Danger Brewing on Tax Reform

The need for a more progressive tax system is clear. There is ample evidence, including the fact that while corporate profits are at a 60-year high, corporate taxes are near their 60-year low as a percentage of the economy.

But progressives hoping for positive change from Capitol Hill should be wary. If anything, they are more likely to find themselves playing defense than offense on tax issues this year.


  • President Obama Gave Away His Leverage When He Signed Bush-era Tax Cuts into Law Permanently: When President Obama signed legislation earlier this year that made 82 percent of the Bush-era tax cuts permanent, he lost most of his leverage over congressional Republicans on the tax issue. On Jan. 6, shortly after the bill was signed into law, Senate Republican leader Mitch McConnell (R-KY) told ABC's George Stephanopoulos, "The tax issue is finished, over, completed. That's behind us." Soon afterward, a spokesperson for House Speaker John Boehner (R-OH) told BNA, “We regard the issue as settled.”
  • Congressional Republicans Don't Care What National Polls Say: While polls suggest that most Americans think corporations and the wealthy should pay more, congressional Republicans don't care. In the 2012 election, five-sixths of House Republicans took more than 55 percent of the vote in their districts. Most House Republicans are less worried about public pressure from the president than about a potential primary challenge. “At the end of the day, the only poll that matters is the one in people’s districts. I’m focused on the people in my district," Rep. Tim Griffin (R-AR) told the National Journal. "National polls include people in Nancy Pelosi’s district, Henry Waxman’s district.... I don’t work for them, and I’m not real worried about the national polls.” 
  • President Obama Has Already Endorsed Revenue-neutral Corporate Tax Reform: While President Obama continues to lobby Congress for "balanced" deficit reduction that includes new revenue, he has already endorsed revenue-neutral tax reform for corporations. Think corporations should pay as much as ordinary Americans? Revenue-neutral corporate tax reform won't help. 
  • If the Republican-controlled House Passes Tax Reform, It Will Be Revenue-neutral, Possibly with Democratic Support: The chief Republican tax-writer in the House, Dave Camp (R-MI), has made it clear that any tax reform plan coming out of the House will be revenue-neutral – and he may accomplish this with at least some Democratic support. While the House Republican leadership said they would pass a plan with Republican votes alone if necessary, they are nevertheless reaching out to selected Democrats to gain at least the appearance of bipartisanship. There are reportedly four or five Democrats on the House Ways and Means Committee already willing to vote for revenue-neutral tax reform. There are probably many more among the ranks of moderate "Blue Dog" Democrats in the House more generally.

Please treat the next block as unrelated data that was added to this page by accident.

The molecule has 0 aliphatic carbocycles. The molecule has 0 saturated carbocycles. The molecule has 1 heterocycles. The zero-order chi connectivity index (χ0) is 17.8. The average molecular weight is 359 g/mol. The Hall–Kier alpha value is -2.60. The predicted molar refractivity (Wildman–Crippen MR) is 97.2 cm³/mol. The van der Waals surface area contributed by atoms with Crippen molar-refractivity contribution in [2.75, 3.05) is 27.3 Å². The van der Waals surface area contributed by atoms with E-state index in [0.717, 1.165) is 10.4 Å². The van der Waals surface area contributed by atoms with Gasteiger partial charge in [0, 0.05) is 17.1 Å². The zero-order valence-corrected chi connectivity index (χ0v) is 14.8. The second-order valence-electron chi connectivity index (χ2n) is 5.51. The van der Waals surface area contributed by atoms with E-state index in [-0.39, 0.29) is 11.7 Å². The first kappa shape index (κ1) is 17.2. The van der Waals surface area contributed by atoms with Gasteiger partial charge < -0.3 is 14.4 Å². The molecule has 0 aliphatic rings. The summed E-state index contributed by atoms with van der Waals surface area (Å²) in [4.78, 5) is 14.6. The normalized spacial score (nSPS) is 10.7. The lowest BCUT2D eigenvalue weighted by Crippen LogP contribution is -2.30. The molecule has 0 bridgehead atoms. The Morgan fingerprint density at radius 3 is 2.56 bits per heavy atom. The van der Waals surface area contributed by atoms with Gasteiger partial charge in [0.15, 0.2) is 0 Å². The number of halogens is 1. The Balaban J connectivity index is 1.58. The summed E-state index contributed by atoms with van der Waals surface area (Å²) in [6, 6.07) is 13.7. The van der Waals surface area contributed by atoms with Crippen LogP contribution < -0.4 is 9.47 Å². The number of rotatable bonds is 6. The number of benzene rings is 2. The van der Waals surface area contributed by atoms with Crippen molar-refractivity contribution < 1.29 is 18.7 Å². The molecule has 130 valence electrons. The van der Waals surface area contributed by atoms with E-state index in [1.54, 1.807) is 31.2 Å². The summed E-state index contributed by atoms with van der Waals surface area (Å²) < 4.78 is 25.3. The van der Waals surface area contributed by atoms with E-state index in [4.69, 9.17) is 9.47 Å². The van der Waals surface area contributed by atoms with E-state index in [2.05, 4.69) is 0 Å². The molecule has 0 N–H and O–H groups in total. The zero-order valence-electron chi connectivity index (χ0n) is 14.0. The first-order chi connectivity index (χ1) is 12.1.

• The Lead Democratic Tax Writer in the Senate Is an Unreliable Ally: Sen. Max Baucus (D-MT) is at best an unreliable ally of progressives. On July 10, reports emerged that he told his Republican counterpart on the Senate Finance Committee, Sen. Orrin Hatch (R-UT), that the bill that emerges from their committee would be revenue-neutral. When asked about it, Baucus backtracked slightly, saying: "I think in the end, when the bill is on the president's desk, there'll be some revenue," according to a report in Tax Analysts. This isn't the first time that Baucus has wavered on tax issues. In 2001, he helped push the Bush-era tax cuts into law. More recently he has been issuing joint statements with Hatch and he recently began a national tour in support of tax reform with his House Republican counterpart, Dave Camp. 
  • Interest Group Politics Do Not Favor Progressives: Unsurprisingly, public interest groups working on tax reform are being vastly outspent by corporate lobbyists and PACs. Among their opponents is "Lift America," a coalition of corporations that has explicitly endorsed revenue-neutral corporate tax reform. Its ranks include companies like Wal-Mart, the Coca-Cola Company, Johnson & Johnson, and 3M – the last of which just hosted the first stop on the joint Baucus-Camp tour in favor of tax reform.

Progressives should continue to advocate for a tax system that is more fair. But they should also be aware that the current political environment is far from favorable. They are far more likely to end up playing defense than offense on tax issues this year.

Update: The Center on Budget and Policy Priorities has just released a new paper describing some of the concerns progressives have with deficit-neutral tax reform. See The Problem With Deficit-neutral Tax Reform.

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